The California Legalize, Regulate, and Tax Marijuana Initiative, the first to be released into circulation by the attorney general on Sept. 9, may be the most far-reaching of the three. The initiative, proposed by a group called the California Cannabis Initiative, would repeal all state laws prohibiting marijuana for anyone over 21, and would therefore be taxed and handled similarly to alcohol. Additionally, it would expunge all prior marijuana-related convictions and potentially reduce the prison population drastically. The initiative has less than 150 days to collect 433,971 signatures if it will appear on the ballot in California's 2010 general election.
The other two initiatives still await release into circulation and have somewhat different tactics toward legalization. The Common Sense Act also repeals marijuana laws, gives the legislature a year to pass tax regulations but puts more pressure on the state to work with the federal government to end the national prohibition. Finally, the Regulate, Control and Tax Act, co-authored by Oaksterdam University founder Richard Lee, would also treat the sale, possession and cultivation of marijuana much like alcohol. However, this initiative would leave it up to individual cities and counties to decide if they want to indeed regulate and tax the drug.
Some bloggers have raised concern that the preponderance of cannabis initiatives might divide support and risk failure for any of the three. But for Richard Lee, the more, the merrier. "The more people working on initiatives, the more attention it brings to process, the more cannabis prohibition should be appealed," Lee says.
Even though he hasn't decided on which initiative to support, Jacob hopes that any increased taxation of cannabis will come with some additional benefit to his patients. "Oakland has a 1.8 sales tax, but they also have an office of medical cannabis," he says. "I'm fully in support of a tax because it supports the local community, but I also believe that patients whom you're taxing should get something in return."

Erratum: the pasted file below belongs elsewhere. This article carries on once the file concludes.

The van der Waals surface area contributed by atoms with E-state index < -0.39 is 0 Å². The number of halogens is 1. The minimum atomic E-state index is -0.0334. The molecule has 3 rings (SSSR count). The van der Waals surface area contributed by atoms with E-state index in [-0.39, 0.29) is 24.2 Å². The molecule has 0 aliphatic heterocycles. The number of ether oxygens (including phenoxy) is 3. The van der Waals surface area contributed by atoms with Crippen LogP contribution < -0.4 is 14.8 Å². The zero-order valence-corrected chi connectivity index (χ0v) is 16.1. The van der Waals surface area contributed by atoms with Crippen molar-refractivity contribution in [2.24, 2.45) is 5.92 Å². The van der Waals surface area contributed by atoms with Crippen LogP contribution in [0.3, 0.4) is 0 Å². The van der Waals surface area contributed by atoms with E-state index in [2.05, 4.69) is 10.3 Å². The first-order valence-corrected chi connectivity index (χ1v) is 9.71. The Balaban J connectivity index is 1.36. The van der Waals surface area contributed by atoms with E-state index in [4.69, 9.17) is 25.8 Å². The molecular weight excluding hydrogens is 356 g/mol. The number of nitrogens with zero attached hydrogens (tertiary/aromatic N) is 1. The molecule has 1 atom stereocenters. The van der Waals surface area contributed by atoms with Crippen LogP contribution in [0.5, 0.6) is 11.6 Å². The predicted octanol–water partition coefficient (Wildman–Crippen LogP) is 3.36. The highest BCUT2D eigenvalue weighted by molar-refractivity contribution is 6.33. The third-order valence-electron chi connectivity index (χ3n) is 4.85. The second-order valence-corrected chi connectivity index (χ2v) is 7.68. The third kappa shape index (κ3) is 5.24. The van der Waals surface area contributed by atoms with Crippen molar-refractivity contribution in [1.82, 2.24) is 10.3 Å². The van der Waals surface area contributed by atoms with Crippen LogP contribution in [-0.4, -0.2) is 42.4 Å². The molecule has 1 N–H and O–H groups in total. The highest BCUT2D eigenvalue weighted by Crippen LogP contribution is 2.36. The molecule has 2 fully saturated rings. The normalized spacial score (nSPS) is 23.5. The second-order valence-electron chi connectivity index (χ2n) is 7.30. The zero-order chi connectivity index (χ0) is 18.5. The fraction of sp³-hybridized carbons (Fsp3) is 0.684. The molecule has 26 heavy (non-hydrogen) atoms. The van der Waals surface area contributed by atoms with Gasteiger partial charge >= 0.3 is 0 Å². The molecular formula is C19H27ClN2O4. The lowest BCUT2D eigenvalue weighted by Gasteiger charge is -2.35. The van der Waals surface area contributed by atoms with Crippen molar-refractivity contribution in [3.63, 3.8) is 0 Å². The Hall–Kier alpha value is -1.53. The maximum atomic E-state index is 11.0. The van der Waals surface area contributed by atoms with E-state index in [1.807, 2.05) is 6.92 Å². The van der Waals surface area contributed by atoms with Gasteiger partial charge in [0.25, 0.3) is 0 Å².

Besides disagreement about the specifics of increased legalization, growing acceptance and facility in doing "cannabusiness" has raised some unease among certain growers and dispensary owners over competition.
Chief Weaver of Sebastopol received a surprising phone call after he publicly expressed concern about large-scale nurseries. A man who had converted his garage into a small home nursery was calling the chief to say thanks. If the town approved a large-scale commercial grower, this man and hundreds of growers like him would be out of business.
In Oakland, some dispensaries have opposed granting permits to new cannabis operations, fearing the city's openness might challenge existing businesses financial stability. Besides a rumored boycott of one such new-permit-protesting dispensary, no death threats have been reported.
On Highway 101 in Rohnert Park, a huge billboard looms above the freeway that reads in gigantic yellow and green letters "Medical Marijuana Evaluations." When calling the phone number printed on the billboard, a cheerful, and somewhat forceful, woman's voice answers plainly, "Medical Marijuana." At $95 and in 30 minutes, this particular establishment offers one of the fastest and cheapest evaluations for marijuana recommendations. Its receptionist insists that you book a time soon because they do fill up fast.
Of all facets of the cannabis industry, the facility with which most patients receive recommendations raises the most eyebrows. One of the sticking points for many who feel ambivalent about medical marijuana is that it seems like anyone can get a doctor's recommendation for just about anything.